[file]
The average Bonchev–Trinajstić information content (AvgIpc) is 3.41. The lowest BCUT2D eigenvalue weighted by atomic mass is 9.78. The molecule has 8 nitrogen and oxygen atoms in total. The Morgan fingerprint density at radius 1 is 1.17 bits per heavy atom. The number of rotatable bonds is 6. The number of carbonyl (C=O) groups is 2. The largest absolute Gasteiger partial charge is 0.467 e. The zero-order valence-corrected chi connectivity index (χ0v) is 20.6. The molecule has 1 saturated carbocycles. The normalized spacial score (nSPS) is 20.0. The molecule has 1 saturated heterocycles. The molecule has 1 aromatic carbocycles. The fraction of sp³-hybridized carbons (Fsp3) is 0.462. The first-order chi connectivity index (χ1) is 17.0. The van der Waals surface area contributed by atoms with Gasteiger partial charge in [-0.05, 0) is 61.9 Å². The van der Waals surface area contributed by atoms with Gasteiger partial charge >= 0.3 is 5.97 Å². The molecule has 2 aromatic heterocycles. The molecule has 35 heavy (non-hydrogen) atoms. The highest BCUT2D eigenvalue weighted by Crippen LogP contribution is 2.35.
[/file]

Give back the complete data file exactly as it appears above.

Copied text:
The average Bonchev–Trinajstić information content (AvgIpc) is 3.41. The lowest BCUT2D eigenvalue weighted by atomic mass is 9.78. The molecule has 8 nitrogen and oxygen atoms in total. The Morgan fingerprint density at radius 1 is 1.17 bits per heavy atom. The number of rotatable bonds is 6. The number of carbonyl (C=O) groups is 2. The largest absolute Gasteiger partial charge is 0.467 e. The zero-order valence-corrected chi connectivity index (χ0v) is 20.6. The molecule has 1 saturated carbocycles. The normalized spacial score (nSPS) is 20.0. The molecule has 1 saturated heterocycles. The molecule has 1 aromatic carbocycles. The fraction of sp³-hybridized carbons (Fsp3) is 0.462. The first-order chi connectivity index (χ1) is 17.0. The van der Waals surface area contributed by atoms with Gasteiger partial charge in [-0.05, 0) is 61.9 Å². The van der Waals surface area contributed by atoms with Gasteiger partial charge >= 0.3 is 5.97 Å². The molecule has 2 aromatic heterocycles. The molecule has 35 heavy (non-hydrogen) atoms. The highest BCUT2D eigenvalue weighted by Crippen LogP contribution is 2.35.